Wow, just wow! When I get really involved in a show, I tend to either hunt for more stories in that universe or write my own in the form of fan-fiction. It was one of these hunts that led me to discovering Clay and Susan Griffith’s The Flash: The Haunting of Barry Allen.
The entire book reads like a long episode of the Flash. We get a look at each character as they work on their own plot specifics, and we even get a great chance to see Rathaway as a villain again. Pre-Flashpoint has made a lot of great stories possible, by making everything that takes place before that Canon/Not-Canon, since Flashpoint ends up undoing anything that might have been story specific.
Anyway, Rathaway builds his own Rogue’s Gallery out of Peekaboo, Nimbus, Prism, and Weather Wizard. He uses them to terrorize the city. The major plot here is actually a callback to the giant wormhole that opened up when Eddie Thawne ended season 1 the way he did. Barry’s visited by ghosts and mirages from the future while also trying to battle to protect his city. It’s more than one man, even the fastest man, can handle.
Enter the Arrow! Teams join together to combat the evil that has plagued the city and the end result is a great read that has me incredibly excited about the second book that just came out.
This book was well done and fits well with the Canon of the series. Loved it, and have already started reading book 2.

Introducing Iowa Book Source

Guest Post by Wendy Siefken:

Hey everyone! trying to get your written book seen? Try this one on for size. Showcase your physical book with other indie authors in a display window at our local mall! this weekend we are having a home and garden show. Lot’s of vendors and visitors will see your book! Only $5.00 a month whether you have one book or ten! A landing page directs the curious buyer to where they can get an ebook copy of your book from Amazon, Barnes and Noble or wherever you have your ebooks sold through.  So check it out and let others know!  Iowa Book SourceIowa Book Source display window

Like what you see? Every two weeks or so I will change out the decorations to keep it fresh and appealing to the eye.  Contact me at for more information!

Short Story: Lerdrin’s Rings

Sprinting through the woods was easy enough. If one was so inclined they could find themselves a sort of path that maybe animals or whatnot might frequent and avoiding branches and the like wouldn’t become an issue. The problem arose from when one was being chased. As was the case with Lerdrin.

Lerdrin had, up until this particular day, been more or less ignored. Having lived on the streets in Cardenshire for the last several years, he was the kind of man that you’d hire for a small job that would only last a few hours. Jobs such as pushing carts, emptying caravans, shoveling stables, or helping a family move (never pack, as everyone assumed, correctly, that Lerdrin was quite fast with his hands).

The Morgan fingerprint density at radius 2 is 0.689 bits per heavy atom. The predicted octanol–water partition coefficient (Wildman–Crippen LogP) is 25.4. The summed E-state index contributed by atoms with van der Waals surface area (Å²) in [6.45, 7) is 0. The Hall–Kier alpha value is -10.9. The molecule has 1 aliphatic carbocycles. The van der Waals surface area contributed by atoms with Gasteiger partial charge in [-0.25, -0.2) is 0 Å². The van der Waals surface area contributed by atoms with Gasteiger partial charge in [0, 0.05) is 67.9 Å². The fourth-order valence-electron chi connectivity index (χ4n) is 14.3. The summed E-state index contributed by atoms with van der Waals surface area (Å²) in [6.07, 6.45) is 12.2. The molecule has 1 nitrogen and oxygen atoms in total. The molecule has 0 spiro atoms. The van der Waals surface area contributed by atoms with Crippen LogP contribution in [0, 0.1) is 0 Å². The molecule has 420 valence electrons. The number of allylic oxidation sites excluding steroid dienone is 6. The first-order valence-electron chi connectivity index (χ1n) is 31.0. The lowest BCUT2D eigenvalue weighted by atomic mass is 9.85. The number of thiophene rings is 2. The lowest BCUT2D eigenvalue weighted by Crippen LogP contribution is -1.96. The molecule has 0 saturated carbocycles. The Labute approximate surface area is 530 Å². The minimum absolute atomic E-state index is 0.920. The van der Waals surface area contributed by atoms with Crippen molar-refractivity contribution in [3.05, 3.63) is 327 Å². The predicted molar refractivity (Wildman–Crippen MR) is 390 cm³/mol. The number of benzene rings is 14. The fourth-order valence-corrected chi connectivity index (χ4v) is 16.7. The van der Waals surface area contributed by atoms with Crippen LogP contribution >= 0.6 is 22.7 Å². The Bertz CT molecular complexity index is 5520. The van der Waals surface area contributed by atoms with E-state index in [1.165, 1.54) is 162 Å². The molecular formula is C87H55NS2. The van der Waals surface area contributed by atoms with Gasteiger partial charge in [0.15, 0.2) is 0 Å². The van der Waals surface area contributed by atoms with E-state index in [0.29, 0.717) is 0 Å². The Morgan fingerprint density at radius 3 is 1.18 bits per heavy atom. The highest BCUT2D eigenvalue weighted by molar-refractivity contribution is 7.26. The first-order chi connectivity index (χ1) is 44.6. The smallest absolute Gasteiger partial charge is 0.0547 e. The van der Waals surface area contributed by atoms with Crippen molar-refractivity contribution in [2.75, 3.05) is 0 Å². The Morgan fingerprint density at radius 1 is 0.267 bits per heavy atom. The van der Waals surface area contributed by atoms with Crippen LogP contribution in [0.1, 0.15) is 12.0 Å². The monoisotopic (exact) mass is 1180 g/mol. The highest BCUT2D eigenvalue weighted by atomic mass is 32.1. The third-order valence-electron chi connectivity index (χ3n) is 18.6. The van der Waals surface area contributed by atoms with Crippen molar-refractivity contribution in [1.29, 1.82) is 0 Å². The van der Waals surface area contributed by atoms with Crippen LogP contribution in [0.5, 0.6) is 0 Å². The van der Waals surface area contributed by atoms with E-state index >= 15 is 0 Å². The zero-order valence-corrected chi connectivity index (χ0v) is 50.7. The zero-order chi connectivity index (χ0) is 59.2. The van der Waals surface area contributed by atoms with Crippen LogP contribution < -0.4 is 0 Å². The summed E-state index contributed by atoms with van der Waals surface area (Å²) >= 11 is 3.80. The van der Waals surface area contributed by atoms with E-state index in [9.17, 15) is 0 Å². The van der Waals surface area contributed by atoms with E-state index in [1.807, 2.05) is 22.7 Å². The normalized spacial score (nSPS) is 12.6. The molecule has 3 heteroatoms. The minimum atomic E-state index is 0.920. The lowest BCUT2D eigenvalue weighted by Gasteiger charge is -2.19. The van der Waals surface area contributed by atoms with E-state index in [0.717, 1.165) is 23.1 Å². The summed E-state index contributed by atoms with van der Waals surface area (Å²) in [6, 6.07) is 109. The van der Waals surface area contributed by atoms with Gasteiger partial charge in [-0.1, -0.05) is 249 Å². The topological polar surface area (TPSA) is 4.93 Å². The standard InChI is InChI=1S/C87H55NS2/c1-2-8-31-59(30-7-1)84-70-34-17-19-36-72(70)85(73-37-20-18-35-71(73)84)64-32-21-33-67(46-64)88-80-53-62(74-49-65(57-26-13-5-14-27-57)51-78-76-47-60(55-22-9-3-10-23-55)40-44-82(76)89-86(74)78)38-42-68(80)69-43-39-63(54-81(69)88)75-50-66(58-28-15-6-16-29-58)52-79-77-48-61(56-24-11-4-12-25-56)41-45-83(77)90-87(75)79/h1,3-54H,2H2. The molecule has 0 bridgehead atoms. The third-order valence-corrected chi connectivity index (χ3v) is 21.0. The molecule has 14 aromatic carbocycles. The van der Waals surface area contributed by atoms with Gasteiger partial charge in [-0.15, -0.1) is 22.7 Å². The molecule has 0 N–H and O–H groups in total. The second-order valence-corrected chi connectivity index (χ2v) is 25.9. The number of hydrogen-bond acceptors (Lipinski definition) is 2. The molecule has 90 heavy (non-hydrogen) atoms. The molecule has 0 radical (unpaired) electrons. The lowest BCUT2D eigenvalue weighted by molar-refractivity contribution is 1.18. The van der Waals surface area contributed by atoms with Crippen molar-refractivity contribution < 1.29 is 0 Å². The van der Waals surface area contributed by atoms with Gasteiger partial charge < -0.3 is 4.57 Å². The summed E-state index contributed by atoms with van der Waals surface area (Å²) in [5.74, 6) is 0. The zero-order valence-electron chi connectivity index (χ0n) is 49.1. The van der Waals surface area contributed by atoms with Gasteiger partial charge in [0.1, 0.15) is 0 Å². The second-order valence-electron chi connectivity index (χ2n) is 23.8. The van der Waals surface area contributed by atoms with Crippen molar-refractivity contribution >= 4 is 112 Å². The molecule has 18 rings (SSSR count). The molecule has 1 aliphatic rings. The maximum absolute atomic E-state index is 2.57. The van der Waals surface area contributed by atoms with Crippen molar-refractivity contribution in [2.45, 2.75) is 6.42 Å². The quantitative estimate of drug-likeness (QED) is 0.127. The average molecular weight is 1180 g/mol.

Assumptions what they were, Lerdrin wasn’t just quite fast with his hands, he was a former entertainer, from years long gone. In his youth, he’d entertained children with puppet shows and magic acts, claiming to be a long lost wizard, pulling clothing from secret compartments, coins from ears and noses, and wallets from pockets. When Lerdrin’s age and nasty habits finally started to catch up with him, he decided that keeping quiet and living a life of fast hands on the street was a good way to go.

Catching up with him being the operative phrase as, he could see glancing over his shoulder, it was happening again. Lerdrin had once again had his hand caught and almost cut off, as he had tried to pilfer certain jewelries from his most recent work. The work had been simple enough, help the people unload their wagon, get enough coins for dinner and a small room for the night. Unfortunately, the rings had not been included in the deal.

Behind Lerdrin and near enough he could feel the air from their swinging clubs, were several men, two of which had been with the lady who’s rings he had attempted to liberate. The third was Nader, Knight for the town of Cardenshire, which was only large enough to deem one Knight necessary. Nader and Lerdrin, for the most part, left each other alone with the unspoken understanding that if anyone complained about Lerdrin, Nader would come down on him with a very heavy set of chains.

Glancing again over his shoulder, Lerdrin faced forward just in time to crash into a waist-high rock, flipping over end and feeling an instant reverberation and ache throughout his fifty-three year old bones.

Hitting the ground on the other side, his head spun as he rolled over onto his back and tried to regain his composure. Mostly this consisted of doing his best to stop the world from spinning.

As he looked straight into the midday sky, the branches overhead spun less and less, and the pounding in his head quieted enough that he was starting to hear a very questionable noise, a sort of low hum coming from the direction of the rock he’d tripped over. Propping himself up on his elbows he did his best to try to stand.